Monday, September 10, 2012

What I have to say on the subject of Creepers

Okay, folks. I finished a major revision last night, which means my brain is taking a day of rest. This day of rest is being enforced by a case of the blergs I brought home from camp. I plan to spend the day reading and sipping tea (and probably napping and sneezing and eating cough drops by the pound), but there's been something swirling around the internet for a while now that's really bothering me. Namely, creepers.

***WARNING: TRIGGER ALERT! Please don't read on if any of these subjects is a trigger for you: Creepers, rape culture, pervasive sexual harassment, etc.  /WARNING. YOU HAVE BEEN WARNED!***

**SECOND WARNING: This is a long post. I also wanted a little buffer space between the trigger warning and the beginning of the trigger-inducing words below. Sorry to make the post even longer, but those are two very good reasons for a few extra sentences. /WARNING.YOU HAVE BEEN DOUBLY WARNED**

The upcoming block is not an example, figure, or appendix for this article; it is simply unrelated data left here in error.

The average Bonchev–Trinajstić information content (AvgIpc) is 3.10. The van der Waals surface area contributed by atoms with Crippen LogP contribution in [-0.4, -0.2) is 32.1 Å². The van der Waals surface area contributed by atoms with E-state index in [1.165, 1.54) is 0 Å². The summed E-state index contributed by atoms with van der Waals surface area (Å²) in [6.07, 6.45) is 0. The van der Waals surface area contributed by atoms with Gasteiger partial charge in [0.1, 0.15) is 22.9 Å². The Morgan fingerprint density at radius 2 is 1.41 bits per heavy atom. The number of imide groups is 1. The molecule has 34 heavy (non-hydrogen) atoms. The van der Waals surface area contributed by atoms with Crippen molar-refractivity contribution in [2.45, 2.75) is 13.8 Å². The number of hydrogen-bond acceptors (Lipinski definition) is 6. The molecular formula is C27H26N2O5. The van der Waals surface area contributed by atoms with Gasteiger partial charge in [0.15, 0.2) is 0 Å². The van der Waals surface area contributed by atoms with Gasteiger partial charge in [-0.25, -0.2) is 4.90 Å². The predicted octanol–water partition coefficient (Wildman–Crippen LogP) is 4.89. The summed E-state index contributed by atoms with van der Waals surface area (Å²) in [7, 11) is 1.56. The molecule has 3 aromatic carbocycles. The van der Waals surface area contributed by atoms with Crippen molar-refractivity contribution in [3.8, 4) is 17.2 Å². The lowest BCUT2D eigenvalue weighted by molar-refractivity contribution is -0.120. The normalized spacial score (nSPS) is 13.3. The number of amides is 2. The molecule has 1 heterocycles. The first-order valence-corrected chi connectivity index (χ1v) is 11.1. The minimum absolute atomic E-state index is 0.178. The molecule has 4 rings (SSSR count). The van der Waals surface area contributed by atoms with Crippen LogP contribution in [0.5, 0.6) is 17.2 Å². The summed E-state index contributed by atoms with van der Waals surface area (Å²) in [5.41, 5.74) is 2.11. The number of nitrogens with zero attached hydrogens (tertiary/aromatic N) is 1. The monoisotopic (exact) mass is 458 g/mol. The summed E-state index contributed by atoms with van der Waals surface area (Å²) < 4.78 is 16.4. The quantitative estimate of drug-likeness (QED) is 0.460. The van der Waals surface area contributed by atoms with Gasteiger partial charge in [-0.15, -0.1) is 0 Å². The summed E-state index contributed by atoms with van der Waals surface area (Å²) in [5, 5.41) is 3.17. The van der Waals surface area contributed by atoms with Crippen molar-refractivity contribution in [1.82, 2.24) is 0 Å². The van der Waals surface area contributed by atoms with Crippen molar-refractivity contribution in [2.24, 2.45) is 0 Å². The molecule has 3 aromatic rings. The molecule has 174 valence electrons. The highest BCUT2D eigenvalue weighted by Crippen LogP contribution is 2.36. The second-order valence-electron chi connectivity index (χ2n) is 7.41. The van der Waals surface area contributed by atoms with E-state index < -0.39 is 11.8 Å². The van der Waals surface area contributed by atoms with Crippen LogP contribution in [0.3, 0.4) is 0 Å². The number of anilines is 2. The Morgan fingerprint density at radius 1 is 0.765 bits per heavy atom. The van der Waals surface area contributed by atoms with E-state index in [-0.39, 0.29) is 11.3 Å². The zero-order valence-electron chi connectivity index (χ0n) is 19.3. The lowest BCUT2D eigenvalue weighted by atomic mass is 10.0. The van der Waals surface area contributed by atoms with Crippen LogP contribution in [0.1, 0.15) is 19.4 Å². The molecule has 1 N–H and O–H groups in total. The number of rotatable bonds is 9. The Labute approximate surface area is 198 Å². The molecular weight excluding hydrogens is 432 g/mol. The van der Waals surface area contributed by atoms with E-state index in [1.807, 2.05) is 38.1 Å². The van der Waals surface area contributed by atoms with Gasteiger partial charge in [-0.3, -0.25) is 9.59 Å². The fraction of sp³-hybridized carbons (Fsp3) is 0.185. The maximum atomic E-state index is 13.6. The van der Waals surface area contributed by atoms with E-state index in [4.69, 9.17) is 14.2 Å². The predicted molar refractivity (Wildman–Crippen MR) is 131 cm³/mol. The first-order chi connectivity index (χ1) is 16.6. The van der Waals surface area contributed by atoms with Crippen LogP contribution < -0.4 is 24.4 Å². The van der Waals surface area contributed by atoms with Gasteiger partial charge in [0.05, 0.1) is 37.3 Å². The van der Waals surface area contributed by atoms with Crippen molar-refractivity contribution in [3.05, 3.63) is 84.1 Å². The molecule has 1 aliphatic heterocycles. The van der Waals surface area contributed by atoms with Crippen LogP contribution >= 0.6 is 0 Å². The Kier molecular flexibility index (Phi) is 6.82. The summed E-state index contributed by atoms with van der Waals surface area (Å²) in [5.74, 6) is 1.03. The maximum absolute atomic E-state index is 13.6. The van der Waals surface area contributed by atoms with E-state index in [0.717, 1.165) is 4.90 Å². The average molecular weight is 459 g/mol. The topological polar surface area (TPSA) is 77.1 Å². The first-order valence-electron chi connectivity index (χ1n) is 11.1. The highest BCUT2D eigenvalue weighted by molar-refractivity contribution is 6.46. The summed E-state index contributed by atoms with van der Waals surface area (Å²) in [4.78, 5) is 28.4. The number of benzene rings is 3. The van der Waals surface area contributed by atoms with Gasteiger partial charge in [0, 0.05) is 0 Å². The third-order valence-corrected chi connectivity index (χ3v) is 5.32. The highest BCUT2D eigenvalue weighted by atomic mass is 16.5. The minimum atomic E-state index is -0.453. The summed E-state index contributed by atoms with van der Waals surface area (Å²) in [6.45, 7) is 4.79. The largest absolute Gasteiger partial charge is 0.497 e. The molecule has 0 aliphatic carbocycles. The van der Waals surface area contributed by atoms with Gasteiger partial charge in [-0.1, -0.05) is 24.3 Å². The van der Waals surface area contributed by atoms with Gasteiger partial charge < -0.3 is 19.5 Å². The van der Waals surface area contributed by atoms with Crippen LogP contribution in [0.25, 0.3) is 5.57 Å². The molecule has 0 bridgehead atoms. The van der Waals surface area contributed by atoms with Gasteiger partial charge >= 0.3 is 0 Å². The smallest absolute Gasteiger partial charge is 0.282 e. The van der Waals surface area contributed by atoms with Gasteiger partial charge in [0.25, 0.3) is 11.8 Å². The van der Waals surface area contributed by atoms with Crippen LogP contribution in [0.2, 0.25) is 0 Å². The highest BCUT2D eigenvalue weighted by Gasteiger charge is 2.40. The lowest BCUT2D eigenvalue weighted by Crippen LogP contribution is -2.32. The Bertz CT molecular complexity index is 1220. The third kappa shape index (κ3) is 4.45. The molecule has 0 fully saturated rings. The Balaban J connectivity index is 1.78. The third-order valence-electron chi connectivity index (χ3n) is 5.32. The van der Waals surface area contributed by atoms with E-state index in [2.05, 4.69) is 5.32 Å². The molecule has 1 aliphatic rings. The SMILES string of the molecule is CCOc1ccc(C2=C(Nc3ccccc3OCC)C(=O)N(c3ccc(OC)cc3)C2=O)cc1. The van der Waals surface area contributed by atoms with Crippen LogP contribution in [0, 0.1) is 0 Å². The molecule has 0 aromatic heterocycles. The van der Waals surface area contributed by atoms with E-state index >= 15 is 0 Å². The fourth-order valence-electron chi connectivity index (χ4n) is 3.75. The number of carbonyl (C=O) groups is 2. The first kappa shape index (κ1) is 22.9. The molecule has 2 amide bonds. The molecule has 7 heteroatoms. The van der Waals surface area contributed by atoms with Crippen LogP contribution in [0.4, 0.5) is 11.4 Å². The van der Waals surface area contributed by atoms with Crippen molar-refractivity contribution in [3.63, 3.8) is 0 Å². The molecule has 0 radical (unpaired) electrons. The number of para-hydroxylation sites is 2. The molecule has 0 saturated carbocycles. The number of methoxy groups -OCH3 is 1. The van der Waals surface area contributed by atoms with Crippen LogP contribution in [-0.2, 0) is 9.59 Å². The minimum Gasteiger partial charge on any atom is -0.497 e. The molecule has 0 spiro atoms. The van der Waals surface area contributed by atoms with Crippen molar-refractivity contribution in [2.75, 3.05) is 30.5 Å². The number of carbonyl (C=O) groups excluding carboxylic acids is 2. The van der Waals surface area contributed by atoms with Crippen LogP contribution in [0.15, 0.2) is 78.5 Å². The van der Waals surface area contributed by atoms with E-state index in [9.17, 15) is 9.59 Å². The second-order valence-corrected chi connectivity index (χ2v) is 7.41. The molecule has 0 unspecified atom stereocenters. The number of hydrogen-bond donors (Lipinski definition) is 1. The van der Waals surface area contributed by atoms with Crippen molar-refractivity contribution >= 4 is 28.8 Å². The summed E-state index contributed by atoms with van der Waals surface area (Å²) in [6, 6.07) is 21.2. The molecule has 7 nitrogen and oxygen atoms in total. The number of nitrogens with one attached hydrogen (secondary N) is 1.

I know, you're thinking, "Not another one of those posts!" But I gotta say something, so here it is.

I started hearing about this upsetting behavior when the Readercon Creeper Incident came to light and every blogger in the known universe put forth their two cents. (By the way, that link takes you to a comprehensive listing of posts about the Creeper.) The ugliness continued with disgusting comments on some of these blogs that only perpetuated or excused Creeper behavior.

I started seeing more posts about Creepers at other conventions, as well as in ordinary life. This post by John Scalzi sums up the creepy phenomenon pretty well. This VERY LONG post by Captain Awkward goes one step further, and outs a broad spectrum of the kinds of problems creepers cause for people, and introduced me to the concept of rape culture. This post is very hard to read, but I encourage people to do so, including the comments. Even Wikipedia has an entry for rape culture. Jezebel has an entire section devoted to it. The fact that all of these entries need to exist at all proves there is something very wrong with our society.

So now that you know the backstory (sorry for the info-dump, by the way), here's my thoughts on the whole matter.